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Vegetation History and Archaeobotany

, Volume 27, Issue 4, pp 535–549 | Cite as

An 800 year record of mangrove dynamics and human activities in the upper Gulf of Thailand

  • Paramita PunwongEmail author
  • Sanpisa Sritrairat
  • Katherine Selby
  • Rob Marchant
  • Nathsuda Pumijumnong
  • Paweena Traiperm
Original Article

Abstract

A multiproxy record comprising pollen, charcoal, loss on ignition and particle size analyses from two radiocarbon dated sediment cores from Klong Kone subdistrict on the western coast of the Gulf of Thailand provides insights on mangrove dynamics, environmental changes and human activities during the last 800 years. The mangroves were dominated by Rhizophora which indicates that the area has been influenced by the sea level from at least 820 cal bp until 720 cal bp. An intertidal area may have formed that supported mangrove development as part of an old shoreline during 820–720 cal bp. After 720 cal bp, mangroves decreased and were replaced by grasses, suggesting that a lower sea level caused the mangroves to grow closer to the sea until around 140 cal bp. Cereal pollen increased from 720 cal bp suggesting probable use of the shoreline for intensive cultivation. The mangroves were characterised by Avicennia, which increased toward the top of the 2 cores, suggesting that the mangroves then grew further inland, probably due to recent sea-level rise. Intensive human activity is recorded during the 20th century, as indicated by increased particle size, charcoal and carbonate content. At present, human activity in the area includes dams and construction as well as aquaculture.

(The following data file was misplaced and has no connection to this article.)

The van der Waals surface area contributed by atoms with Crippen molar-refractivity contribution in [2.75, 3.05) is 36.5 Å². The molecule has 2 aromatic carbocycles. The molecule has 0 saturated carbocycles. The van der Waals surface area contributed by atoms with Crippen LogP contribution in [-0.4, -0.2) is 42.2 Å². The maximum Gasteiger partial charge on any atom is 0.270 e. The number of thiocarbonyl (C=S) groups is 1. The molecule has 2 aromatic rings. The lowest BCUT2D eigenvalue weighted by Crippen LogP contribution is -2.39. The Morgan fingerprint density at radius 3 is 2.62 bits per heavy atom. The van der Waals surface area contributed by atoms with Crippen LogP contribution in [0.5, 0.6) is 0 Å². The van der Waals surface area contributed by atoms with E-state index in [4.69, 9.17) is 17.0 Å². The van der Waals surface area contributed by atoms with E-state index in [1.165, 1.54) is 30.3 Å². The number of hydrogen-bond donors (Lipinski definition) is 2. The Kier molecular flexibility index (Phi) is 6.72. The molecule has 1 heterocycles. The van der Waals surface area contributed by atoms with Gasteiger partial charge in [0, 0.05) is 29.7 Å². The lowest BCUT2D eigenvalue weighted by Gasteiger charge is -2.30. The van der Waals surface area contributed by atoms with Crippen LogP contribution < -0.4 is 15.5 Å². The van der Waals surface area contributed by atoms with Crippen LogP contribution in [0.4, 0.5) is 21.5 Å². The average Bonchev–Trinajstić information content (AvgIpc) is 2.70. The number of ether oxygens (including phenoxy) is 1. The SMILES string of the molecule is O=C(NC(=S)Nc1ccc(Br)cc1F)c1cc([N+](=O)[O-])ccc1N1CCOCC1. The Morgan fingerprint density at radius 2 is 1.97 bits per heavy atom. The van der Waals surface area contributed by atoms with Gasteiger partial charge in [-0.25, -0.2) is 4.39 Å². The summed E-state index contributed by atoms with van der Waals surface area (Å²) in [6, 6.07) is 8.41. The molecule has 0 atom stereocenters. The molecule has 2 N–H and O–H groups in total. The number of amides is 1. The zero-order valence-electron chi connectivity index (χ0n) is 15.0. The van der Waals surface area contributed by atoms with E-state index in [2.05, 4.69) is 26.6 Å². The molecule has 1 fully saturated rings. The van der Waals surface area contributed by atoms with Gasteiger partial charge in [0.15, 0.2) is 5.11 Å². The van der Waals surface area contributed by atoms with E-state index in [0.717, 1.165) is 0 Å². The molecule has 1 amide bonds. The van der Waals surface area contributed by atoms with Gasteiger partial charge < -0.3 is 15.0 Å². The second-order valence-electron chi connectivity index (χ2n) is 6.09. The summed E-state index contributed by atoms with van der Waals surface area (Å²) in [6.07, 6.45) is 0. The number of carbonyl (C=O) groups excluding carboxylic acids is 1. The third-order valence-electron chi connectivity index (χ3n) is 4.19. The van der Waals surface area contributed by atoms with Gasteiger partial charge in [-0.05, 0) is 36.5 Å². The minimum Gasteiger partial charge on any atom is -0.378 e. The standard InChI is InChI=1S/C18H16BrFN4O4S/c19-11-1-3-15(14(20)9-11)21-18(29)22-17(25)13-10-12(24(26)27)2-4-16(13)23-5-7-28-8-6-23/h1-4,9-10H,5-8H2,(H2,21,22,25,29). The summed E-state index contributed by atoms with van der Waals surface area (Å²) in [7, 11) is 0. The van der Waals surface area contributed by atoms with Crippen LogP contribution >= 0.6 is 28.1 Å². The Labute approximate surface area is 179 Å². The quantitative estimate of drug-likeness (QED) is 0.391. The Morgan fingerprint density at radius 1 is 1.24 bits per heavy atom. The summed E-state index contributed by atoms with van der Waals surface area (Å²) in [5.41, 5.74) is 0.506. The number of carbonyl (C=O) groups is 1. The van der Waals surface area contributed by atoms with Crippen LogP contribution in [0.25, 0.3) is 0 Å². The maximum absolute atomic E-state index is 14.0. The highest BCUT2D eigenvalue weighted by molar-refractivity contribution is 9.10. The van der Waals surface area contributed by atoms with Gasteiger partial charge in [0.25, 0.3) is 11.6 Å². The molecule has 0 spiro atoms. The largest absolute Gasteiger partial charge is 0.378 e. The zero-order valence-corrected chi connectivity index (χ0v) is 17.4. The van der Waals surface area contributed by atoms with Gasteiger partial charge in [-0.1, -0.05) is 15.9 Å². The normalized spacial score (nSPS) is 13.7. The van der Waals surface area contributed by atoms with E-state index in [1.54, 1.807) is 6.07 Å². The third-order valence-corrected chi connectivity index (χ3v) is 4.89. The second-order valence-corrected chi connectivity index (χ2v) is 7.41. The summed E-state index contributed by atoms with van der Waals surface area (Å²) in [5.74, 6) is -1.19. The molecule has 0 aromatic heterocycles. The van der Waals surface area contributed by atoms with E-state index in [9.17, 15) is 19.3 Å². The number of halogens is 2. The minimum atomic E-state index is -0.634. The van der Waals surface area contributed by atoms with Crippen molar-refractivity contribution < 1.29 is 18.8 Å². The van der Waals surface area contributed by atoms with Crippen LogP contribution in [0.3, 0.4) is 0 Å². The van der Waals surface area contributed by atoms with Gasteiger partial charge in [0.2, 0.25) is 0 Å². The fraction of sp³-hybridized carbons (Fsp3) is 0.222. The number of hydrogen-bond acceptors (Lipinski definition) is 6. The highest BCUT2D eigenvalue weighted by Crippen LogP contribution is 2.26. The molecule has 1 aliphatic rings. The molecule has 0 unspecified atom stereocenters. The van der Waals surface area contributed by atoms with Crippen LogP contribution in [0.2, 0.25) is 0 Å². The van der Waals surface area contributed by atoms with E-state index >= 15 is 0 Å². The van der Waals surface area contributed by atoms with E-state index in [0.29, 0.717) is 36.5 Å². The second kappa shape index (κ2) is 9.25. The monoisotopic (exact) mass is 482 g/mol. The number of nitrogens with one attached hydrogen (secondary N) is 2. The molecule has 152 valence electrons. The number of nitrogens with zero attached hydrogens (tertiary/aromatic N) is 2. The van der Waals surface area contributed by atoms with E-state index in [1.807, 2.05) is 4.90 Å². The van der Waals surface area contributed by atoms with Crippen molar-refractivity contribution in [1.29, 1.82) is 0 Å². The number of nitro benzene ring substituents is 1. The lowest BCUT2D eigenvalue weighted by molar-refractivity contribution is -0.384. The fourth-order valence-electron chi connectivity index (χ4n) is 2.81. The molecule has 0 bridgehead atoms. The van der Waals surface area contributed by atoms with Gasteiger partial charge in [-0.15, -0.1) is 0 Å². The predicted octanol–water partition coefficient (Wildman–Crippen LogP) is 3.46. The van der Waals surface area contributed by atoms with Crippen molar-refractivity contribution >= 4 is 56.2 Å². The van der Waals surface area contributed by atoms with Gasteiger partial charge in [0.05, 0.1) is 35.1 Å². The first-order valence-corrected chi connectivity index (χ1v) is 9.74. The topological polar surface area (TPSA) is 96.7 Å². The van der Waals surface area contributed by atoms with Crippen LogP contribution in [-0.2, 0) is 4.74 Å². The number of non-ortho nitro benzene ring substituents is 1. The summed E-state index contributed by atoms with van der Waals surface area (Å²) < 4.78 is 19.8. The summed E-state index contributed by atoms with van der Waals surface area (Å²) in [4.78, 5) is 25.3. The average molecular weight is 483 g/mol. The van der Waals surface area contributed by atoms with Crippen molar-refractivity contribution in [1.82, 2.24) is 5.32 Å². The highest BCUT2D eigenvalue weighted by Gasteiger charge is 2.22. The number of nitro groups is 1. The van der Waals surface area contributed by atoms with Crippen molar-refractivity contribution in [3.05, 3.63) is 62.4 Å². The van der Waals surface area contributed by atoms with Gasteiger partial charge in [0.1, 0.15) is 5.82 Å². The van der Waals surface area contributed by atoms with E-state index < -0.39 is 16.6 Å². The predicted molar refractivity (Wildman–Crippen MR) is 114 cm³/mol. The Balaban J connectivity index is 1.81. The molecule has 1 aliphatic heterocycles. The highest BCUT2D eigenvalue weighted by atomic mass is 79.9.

Keywords

Sea-level change Pollen Charcoal Klong Kone Dvaravati 

Notes

Acknowledgements

Appreciation is expressed to Pratueng Cheuliang, Kamalaporn Kanongdate, Siraprapha Premcharoen and Klong Kone Mangrove Conservation Center as well as Mahidol students: Sureephorn Phomplin, Ausanee Sittiwong, Naruebet Permpoon, Jutamas Yimpray and Kanpong Duangpustra for their support and assistance throughout this fieldwork. We are grateful to Sureephorn Phomplin for laboratory assistance. We would like to thank Maria Gehrels, and the Environment Department, University of York for support in the laboratory and other areas. This study was fully funded by the Thailand Research Fund (TRG 5880181) and Mahidol University. The laboratory work in York was funded by a Researcher Links Travel Grant from the Newton Fund (2015).

Supplementary material

334_2017_651_MOESM1_ESM.docx (14 kb)
Supplementary material 1 (DOCX 14 KB)

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Copyright information

© Springer-Verlag GmbH Germany 2017

Authors and Affiliations

  • Paramita Punwong
    • 1
    • 3
    Email author
  • Sanpisa Sritrairat
    • 1
  • Katherine Selby
    • 2
  • Rob Marchant
    • 3
  • Nathsuda Pumijumnong
    • 1
  • Paweena Traiperm
    • 4
  1. 1.Faculty of Environment and Resource StudiesMahidol UniversitySalayaThailand
  2. 2.Environment DepartmentUniversity of YorkYorkUK
  3. 3.York Institute of Tropical Ecosystems, Environment DepartmentUniversity of YorkYorkUK
  4. 4.Department of Plant Science, Faculty of ScienceMahidol UniversityBangkokThailand

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